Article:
June 2015
Volume 56, Issue 7
Free
ARVO Annual Meeting Abstract  |   June 2015
Association between oral contraceptives use and glaucoma in United States
Author Affiliations & Notes
  • Ye Elaine Wang
    UCLA, Marina del Rey, CA
    Ophthalmology, UCSF, San Francisco, CA
  • Caitlin Kakigi
    Ophthalmology, UCSF, San Francisco, CA
  • Diego Tebaldi de Queiroz Barbosa
    Ophthalmology, UCSF, San Francisco, CA
  • Sophia Ying Wang
    Ophthalmology, UCSF, San Francisco, CA
    Kellog Eye Institute, University of Michigan, Ann Harbor, MI
  • Rebecca I Chen
    Case Western Reserve University School of Medicine, Cleveland, OH
  • Shan C Lin
    Ophthalmology, UCSF, San Francisco, CA
  • Footnotes
    Commercial Relationships Ye Elaine Wang, None; Caitlin Kakigi, None; Diego Barbosa, None; Sophia Wang, None; Rebecca Chen, None; Shan Lin, None
  • Footnotes
    Support None
Investigative Ophthalmology & Visual Science June 2015, Vol.56, 5015. doi:
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      Ye Elaine Wang, Caitlin Kakigi, Diego Tebaldi de Queiroz Barbosa, Sophia Ying Wang, Rebecca I Chen, Shan C Lin; Association between oral contraceptives use and glaucoma in United States . Invest. Ophthalmol. Vis. Sci. 2015;56(7 ):5015.

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      © ARVO (1962-2015); The Authors (2016-present)

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Abstract

Purpose: To investigate the association between oral contraceptives (OCPs) use and the prevalence of glaucoma.

Methods: This cross-sectional study included female participants 40 years or older, from the 2005-2008 National Health and Nutrition Examination Survey, who completed the vision and reproductive health questionnaire and underwent eye exams. The predictor was >3 years history of OCs usage. The primary outcome was self-reported glaucoma. Secondary outcome was FDT visual field defects in either eye and vertical cup to disc ratios.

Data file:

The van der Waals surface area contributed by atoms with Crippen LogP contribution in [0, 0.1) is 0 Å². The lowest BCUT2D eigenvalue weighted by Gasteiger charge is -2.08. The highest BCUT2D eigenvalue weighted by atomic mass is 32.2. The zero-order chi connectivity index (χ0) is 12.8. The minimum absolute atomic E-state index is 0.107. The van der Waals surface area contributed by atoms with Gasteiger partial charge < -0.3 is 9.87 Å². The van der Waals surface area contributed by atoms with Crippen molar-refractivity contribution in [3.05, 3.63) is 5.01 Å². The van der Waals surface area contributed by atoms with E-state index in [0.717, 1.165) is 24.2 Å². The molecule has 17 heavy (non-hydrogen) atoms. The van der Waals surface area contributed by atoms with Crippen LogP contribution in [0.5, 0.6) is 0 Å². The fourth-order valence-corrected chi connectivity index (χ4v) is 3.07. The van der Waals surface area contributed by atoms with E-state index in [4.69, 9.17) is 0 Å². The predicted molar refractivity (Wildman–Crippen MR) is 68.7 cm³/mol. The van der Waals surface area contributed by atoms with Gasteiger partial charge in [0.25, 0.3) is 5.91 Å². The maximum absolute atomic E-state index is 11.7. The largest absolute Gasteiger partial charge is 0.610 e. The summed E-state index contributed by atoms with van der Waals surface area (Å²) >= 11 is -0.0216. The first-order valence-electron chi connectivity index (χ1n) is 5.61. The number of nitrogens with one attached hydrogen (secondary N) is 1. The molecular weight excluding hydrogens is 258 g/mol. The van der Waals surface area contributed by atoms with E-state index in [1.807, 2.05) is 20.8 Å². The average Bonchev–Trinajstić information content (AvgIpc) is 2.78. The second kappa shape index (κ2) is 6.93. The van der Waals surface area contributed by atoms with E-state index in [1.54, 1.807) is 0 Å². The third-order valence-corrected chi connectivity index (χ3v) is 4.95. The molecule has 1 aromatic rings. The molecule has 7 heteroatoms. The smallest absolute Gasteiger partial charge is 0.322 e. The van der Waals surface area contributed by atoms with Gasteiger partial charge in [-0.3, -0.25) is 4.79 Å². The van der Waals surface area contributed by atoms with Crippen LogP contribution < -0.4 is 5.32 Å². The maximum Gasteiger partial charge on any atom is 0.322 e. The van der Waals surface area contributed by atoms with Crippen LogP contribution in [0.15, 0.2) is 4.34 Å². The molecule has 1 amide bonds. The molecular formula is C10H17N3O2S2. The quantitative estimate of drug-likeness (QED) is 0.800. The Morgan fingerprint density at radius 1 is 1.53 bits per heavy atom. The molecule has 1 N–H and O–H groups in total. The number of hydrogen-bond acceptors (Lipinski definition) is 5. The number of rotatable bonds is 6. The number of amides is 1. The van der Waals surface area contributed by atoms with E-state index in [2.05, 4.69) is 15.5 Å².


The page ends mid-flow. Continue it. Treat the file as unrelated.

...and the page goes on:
Results: After adjusting for confounders including age, gender, ethnicity, income level, education level, general health condition, history of stroke, hypertension, and diabetes; ocular health condition including history of cataract surgery, history of diabetic retinopathy; reproductive health factors including age at menarche, number of pregnancies, menopausal status, history of hormone replacement therapy; history of gynecological surgeries such as hysterectomy and bilateral oophorectomy; and history of breast, ovary or uterine cancer; those women with greater than 3 years of OCPs use had odds ratio of 2.17 of having self-reported glaucoma (P=0.0028). Other factors associated with increased risk of glaucoma include older age, African American race, and later age of menarche, history of bilateral oophorectomy (all p<0.01). Secondary outcomes, namely FDT visual field defect (in either eye) or vertical cup to disc ratio, was not found to be significantly associated with longer term (greater than three years) use of OCPs, after adjusting for the same sets of confounders.

Conclusions: Greater than three years use of OCPs is possibly associated with increased risk of glaucoma, further supporting the role of circulating estrogen in the pathogenesis of glaucoma in older women.

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